I was Texas Lorna for a few days last weekend, not quite as catchy but great fun was had by all. I love Austin; it has a fantastic vibe. We were there for the SXSW festival and enjoyed the parties and seeing friends. My liver, however, is quite please to be home.
This time, we’d taken the boys so I decided to see what else Austin had to offer. I just about survived the Duck Tour, with the boys delighted to be handed quackers to blow as we boarded the vessel, me, not so much! We didn’t have much time there so I thought a quick tour and a launch into a lake would give a quick introduction to the city. My favourite part was driving by a golf course. The driver made everyone blow their quackers just as a guy was about to tee off. He screwed up his shot and shook his fist at us. I’m still laughing about it now, it was like something from a film. I know, I know, not very mature.
We also headed out to the Austin Rodeo. I was so excited to experience a real, proper rodeo with cowboys and cattle, sunshine and barbecue.
The general area of the rodeo was a little disappointing. It’s probably from watching films, but I expected the rodeo to be on a ranch with lots of cattle and hay bales. I had skipped breakfast in anticipation of some genuine, delicious Texas barbecue. The outside of the main arena was just a state fair really. We have a fair here in Orange County once a year. A traveling fair shows up with dodgy rides and terrible fried food and that’s what the rodeo was.
That said two wristbands for endless rides and a deep fried Oreo later and the boys were in heaven.
I’d pre-booked tickets to the Xtreme Bull Riding, the main event of the day. And let me tell you, I only bought our tickets a few days before and the event was practically sold out. It was fascinating watching a completely different culture, I just sat in the stands and people watched. This was a big event for the Austin community. As the stadium went dark for the start of the show, lasers and fireworks blasted off and then flames lined the edge of the arena. The cowboys, about 30 of them in all, lined up along the length of the flames. The announcer then led the stadium in prayer. Some cowboys took a knee, all bowed their heads. The prayer asked not for winning or championships, just to keep the riders safer. I have to say, I was swept away by the romance of it all.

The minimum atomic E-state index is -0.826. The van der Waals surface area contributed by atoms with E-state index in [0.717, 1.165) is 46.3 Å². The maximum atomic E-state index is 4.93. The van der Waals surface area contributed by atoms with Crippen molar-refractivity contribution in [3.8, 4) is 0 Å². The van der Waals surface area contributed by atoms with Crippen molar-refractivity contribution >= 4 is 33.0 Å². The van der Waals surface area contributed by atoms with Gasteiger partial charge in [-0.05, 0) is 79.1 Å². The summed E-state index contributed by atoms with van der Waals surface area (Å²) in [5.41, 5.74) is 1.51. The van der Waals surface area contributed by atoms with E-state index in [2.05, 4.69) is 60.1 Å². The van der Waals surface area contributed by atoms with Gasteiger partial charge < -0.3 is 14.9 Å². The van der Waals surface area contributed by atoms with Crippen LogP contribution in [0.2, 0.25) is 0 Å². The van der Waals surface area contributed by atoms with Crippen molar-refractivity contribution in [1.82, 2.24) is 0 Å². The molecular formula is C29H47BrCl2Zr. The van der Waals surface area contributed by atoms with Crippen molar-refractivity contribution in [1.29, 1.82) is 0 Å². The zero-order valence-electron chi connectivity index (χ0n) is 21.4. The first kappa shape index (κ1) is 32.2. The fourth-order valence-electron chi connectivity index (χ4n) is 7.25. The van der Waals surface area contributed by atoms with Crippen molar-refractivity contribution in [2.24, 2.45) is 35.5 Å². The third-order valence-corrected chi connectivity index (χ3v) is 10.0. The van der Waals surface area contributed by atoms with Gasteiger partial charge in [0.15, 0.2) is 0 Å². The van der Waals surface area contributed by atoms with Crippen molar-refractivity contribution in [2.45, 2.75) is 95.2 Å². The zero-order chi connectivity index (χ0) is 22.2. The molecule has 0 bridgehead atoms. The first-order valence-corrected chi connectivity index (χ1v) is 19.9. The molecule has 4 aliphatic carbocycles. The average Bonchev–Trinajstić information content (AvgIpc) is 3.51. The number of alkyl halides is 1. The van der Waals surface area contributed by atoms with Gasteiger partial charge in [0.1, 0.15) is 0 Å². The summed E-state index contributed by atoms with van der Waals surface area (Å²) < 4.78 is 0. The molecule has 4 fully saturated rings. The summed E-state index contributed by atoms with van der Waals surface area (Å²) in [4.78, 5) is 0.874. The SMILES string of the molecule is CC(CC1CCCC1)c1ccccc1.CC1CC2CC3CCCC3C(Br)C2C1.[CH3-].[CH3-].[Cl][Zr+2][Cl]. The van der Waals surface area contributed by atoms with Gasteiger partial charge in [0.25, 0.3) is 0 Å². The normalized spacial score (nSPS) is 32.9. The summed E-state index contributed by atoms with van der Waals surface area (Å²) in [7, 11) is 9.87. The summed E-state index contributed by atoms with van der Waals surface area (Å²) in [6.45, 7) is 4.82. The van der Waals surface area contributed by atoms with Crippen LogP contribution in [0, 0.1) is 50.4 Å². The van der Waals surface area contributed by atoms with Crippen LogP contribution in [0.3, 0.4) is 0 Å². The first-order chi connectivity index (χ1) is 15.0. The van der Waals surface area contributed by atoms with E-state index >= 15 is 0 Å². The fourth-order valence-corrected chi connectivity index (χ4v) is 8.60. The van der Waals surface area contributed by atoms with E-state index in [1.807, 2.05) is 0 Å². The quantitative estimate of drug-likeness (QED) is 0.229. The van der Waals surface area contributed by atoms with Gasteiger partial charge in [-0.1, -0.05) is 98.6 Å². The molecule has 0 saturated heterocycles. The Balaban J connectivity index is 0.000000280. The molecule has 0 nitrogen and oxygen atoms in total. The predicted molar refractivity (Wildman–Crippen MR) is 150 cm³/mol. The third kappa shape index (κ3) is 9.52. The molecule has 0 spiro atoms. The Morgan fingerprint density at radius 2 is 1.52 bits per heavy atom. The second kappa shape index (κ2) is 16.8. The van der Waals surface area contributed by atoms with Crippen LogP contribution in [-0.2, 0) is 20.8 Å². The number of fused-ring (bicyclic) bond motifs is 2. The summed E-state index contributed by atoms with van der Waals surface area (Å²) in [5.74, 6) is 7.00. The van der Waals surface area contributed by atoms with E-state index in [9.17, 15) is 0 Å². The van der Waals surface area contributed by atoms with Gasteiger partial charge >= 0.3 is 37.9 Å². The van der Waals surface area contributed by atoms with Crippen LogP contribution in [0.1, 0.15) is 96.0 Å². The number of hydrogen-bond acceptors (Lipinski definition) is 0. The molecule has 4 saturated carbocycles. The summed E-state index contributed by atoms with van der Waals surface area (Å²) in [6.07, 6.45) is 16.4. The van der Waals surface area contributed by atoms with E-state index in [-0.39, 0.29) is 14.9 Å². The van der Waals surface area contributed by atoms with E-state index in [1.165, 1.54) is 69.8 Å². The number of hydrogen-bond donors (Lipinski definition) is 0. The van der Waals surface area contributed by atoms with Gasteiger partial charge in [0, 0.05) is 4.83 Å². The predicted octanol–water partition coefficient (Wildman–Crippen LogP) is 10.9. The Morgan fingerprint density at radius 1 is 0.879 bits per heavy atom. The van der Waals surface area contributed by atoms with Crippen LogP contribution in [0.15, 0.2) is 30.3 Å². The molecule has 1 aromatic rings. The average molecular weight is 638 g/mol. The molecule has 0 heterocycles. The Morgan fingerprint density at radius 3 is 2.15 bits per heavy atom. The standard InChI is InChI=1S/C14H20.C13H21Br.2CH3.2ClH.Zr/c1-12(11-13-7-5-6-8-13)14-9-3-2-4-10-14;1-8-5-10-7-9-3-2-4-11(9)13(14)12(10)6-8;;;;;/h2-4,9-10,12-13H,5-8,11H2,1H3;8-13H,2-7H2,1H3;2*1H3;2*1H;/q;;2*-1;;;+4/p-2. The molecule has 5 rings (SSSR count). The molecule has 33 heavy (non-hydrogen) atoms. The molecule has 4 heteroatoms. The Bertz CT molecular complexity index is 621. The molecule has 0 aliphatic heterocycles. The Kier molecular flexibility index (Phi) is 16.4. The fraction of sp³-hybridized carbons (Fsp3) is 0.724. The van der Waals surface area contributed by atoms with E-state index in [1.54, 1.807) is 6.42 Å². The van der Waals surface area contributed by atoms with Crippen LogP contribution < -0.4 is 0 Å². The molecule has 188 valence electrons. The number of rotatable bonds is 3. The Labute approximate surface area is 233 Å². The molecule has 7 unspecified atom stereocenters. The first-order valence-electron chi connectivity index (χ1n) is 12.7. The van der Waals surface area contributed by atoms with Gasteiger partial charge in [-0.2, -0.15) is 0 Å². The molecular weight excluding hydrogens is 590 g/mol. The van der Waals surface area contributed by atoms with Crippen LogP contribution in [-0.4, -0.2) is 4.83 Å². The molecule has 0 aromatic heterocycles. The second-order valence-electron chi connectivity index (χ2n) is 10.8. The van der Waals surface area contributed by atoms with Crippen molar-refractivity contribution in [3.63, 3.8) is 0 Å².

The bulls seem to know the routine, leap out of the pen, jostle around a bit, throw off the cowboy and then run back into the pen. We were near the pens where the bulls were kept before they leapt into the area, it was fascinating to watch it all take place. I just needed a friendly cowboy to sit next to me and explain the logistics! I had many questions to ask and keep meaning to read up more about it. Clearly, there are a lot of rules and regulations to bull riding! I should have just sidled up to one of these guys, I’m sure they’d have appreciated my enquiries.
Frankly, it looks quite easy, I don’t know what all the fuss was about:
I find it fascinating that there are so many cultures within the United States and really not that far away from one another. Here in California we’re surrounded by surf dudes and yet a couple of states over and it’s cowboy boots and hats. This country truly has a rich culture, I think people underestimate that sometimes. It’s so much more than hamburgers and ‘Have a nice day!’